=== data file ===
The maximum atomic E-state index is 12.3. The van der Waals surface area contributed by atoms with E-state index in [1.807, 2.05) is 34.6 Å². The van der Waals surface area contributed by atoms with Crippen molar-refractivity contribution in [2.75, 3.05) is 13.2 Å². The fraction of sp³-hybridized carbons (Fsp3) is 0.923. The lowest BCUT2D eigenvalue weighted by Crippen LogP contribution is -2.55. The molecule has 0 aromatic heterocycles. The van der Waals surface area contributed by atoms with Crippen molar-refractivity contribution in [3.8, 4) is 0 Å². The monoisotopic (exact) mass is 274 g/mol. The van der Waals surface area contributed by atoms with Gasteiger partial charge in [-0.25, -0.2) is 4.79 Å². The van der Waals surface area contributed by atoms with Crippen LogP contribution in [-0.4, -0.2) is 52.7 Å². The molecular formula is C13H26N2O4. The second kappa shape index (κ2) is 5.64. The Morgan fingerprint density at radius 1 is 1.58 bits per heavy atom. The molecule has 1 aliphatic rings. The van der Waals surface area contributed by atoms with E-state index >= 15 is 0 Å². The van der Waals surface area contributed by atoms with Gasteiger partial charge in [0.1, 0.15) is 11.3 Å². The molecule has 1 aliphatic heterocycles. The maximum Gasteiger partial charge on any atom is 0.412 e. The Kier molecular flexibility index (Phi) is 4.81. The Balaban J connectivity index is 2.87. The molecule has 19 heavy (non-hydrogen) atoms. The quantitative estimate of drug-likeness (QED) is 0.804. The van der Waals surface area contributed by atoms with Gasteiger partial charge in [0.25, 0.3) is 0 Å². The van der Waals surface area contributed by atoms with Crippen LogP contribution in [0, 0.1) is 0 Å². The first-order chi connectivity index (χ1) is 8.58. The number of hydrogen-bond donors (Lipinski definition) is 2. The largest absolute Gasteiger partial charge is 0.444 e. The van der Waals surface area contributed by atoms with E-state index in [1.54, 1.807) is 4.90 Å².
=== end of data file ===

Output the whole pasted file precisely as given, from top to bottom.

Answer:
The maximum atomic E-state index is 12.3. The van der Waals surface area contributed by atoms with E-state index in [1.807, 2.05) is 34.6 Å². The van der Waals surface area contributed by atoms with Crippen molar-refractivity contribution in [2.75, 3.05) is 13.2 Å². The fraction of sp³-hybridized carbons (Fsp3) is 0.923. The lowest BCUT2D eigenvalue weighted by Crippen LogP contribution is -2.55. The molecule has 0 aromatic heterocycles. The van der Waals surface area contributed by atoms with Crippen molar-refractivity contribution in [3.8, 4) is 0 Å². The monoisotopic (exact) mass is 274 g/mol. The van der Waals surface area contributed by atoms with Gasteiger partial charge in [-0.25, -0.2) is 4.79 Å². The van der Waals surface area contributed by atoms with Crippen LogP contribution in [-0.4, -0.2) is 52.7 Å². The molecular formula is C13H26N2O4. The second kappa shape index (κ2) is 5.64. The Morgan fingerprint density at radius 1 is 1.58 bits per heavy atom. The molecule has 1 aliphatic rings. The van der Waals surface area contributed by atoms with E-state index >= 15 is 0 Å². The van der Waals surface area contributed by atoms with Gasteiger partial charge in [0.1, 0.15) is 11.3 Å². The molecule has 1 aliphatic heterocycles. The maximum Gasteiger partial charge on any atom is 0.412 e. The Kier molecular flexibility index (Phi) is 4.81. The Balaban J connectivity index is 2.87. The molecule has 19 heavy (non-hydrogen) atoms. The quantitative estimate of drug-likeness (QED) is 0.804. The van der Waals surface area contributed by atoms with Gasteiger partial charge in [0.25, 0.3) is 0 Å². The van der Waals surface area contributed by atoms with Crippen LogP contribution in [0, 0.1) is 0 Å². The first-order chi connectivity index (χ1) is 8.58. The number of hydrogen-bond donors (Lipinski definition) is 2. The largest absolute Gasteiger partial charge is 0.444 e. The van der Waals surface area contributed by atoms with E-state index in [1.54, 1.807) is 4.90 Å².